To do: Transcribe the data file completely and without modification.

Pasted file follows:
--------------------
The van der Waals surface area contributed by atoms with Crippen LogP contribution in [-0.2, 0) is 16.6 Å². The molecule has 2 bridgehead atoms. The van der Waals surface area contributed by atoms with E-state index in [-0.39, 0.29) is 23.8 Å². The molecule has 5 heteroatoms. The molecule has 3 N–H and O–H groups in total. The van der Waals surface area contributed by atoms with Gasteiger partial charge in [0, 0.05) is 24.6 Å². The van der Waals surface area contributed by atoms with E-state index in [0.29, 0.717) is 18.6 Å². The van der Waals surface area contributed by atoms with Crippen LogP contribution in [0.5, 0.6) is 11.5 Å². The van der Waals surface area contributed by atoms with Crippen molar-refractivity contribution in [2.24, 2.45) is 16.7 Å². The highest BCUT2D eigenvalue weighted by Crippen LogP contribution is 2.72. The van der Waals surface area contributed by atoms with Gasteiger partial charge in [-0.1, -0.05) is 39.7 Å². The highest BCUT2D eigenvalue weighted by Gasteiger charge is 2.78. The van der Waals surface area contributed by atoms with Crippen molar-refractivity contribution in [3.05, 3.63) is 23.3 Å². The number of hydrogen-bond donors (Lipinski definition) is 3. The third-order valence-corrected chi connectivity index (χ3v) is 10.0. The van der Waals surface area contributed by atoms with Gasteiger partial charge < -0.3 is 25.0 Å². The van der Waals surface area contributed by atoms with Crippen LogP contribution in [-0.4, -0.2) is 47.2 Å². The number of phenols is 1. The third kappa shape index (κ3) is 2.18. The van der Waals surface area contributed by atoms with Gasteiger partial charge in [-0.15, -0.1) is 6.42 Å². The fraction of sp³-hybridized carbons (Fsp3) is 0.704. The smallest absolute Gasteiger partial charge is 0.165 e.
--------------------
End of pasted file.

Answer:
The van der Waals surface area contributed by atoms with Crippen LogP contribution in [-0.2, 0) is 16.6 Å². The molecule has 2 bridgehead atoms. The van der Waals surface area contributed by atoms with E-state index in [-0.39, 0.29) is 23.8 Å². The molecule has 5 heteroatoms. The molecule has 3 N–H and O–H groups in total. The van der Waals surface area contributed by atoms with Gasteiger partial charge in [0, 0.05) is 24.6 Å². The van der Waals surface area contributed by atoms with E-state index in [0.29, 0.717) is 18.6 Å². The van der Waals surface area contributed by atoms with Crippen LogP contribution in [0.5, 0.6) is 11.5 Å². The van der Waals surface area contributed by atoms with Crippen molar-refractivity contribution in [2.24, 2.45) is 16.7 Å². The highest BCUT2D eigenvalue weighted by Crippen LogP contribution is 2.72. The van der Waals surface area contributed by atoms with Gasteiger partial charge in [-0.1, -0.05) is 39.7 Å². The highest BCUT2D eigenvalue weighted by Gasteiger charge is 2.78. The van der Waals surface area contributed by atoms with Crippen molar-refractivity contribution in [3.05, 3.63) is 23.3 Å². The number of hydrogen-bond donors (Lipinski definition) is 3. The third-order valence-corrected chi connectivity index (χ3v) is 10.0. The van der Waals surface area contributed by atoms with Gasteiger partial charge < -0.3 is 25.0 Å². The van der Waals surface area contributed by atoms with Crippen LogP contribution in [-0.4, -0.2) is 47.2 Å². The number of phenols is 1. The third kappa shape index (κ3) is 2.18. The van der Waals surface area contributed by atoms with Gasteiger partial charge in [-0.15, -0.1) is 6.42 Å². The fraction of sp³-hybridized carbons (Fsp3) is 0.704. The smallest absolute Gasteiger partial charge is 0.165 e.